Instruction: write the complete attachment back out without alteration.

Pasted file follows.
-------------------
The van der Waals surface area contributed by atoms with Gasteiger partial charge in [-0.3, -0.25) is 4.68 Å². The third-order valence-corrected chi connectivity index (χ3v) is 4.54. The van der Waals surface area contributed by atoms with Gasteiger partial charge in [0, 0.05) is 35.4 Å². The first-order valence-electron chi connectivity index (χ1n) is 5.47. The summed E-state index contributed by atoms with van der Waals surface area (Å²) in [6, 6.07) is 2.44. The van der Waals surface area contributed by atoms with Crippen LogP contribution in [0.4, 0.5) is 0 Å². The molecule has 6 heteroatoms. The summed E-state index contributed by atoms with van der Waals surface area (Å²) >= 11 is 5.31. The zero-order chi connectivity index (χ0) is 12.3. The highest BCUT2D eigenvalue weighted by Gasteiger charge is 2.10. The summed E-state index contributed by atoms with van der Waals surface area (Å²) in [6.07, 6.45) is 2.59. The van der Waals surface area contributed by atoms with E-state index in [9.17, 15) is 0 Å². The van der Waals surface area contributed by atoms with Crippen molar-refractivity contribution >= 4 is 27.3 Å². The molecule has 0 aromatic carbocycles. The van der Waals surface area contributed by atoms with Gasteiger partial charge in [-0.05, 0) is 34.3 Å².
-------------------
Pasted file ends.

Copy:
The van der Waals surface area contributed by atoms with Gasteiger partial charge in [-0.3, -0.25) is 4.68 Å². The third-order valence-corrected chi connectivity index (χ3v) is 4.54. The van der Waals surface area contributed by atoms with Gasteiger partial charge in [0, 0.05) is 35.4 Å². The first-order valence-electron chi connectivity index (χ1n) is 5.47. The summed E-state index contributed by atoms with van der Waals surface area (Å²) in [6, 6.07) is 2.44. The van der Waals surface area contributed by atoms with Crippen LogP contribution in [0.4, 0.5) is 0 Å². The molecule has 6 heteroatoms. The summed E-state index contributed by atoms with van der Waals surface area (Å²) >= 11 is 5.31. The zero-order chi connectivity index (χ0) is 12.3. The highest BCUT2D eigenvalue weighted by Gasteiger charge is 2.10. The summed E-state index contributed by atoms with van der Waals surface area (Å²) in [6.07, 6.45) is 2.59. The van der Waals surface area contributed by atoms with E-state index in [9.17, 15) is 0 Å². The van der Waals surface area contributed by atoms with Crippen molar-refractivity contribution >= 4 is 27.3 Å². The molecule has 0 aromatic carbocycles. The van der Waals surface area contributed by atoms with Gasteiger partial charge in [-0.05, 0) is 34.3 Å².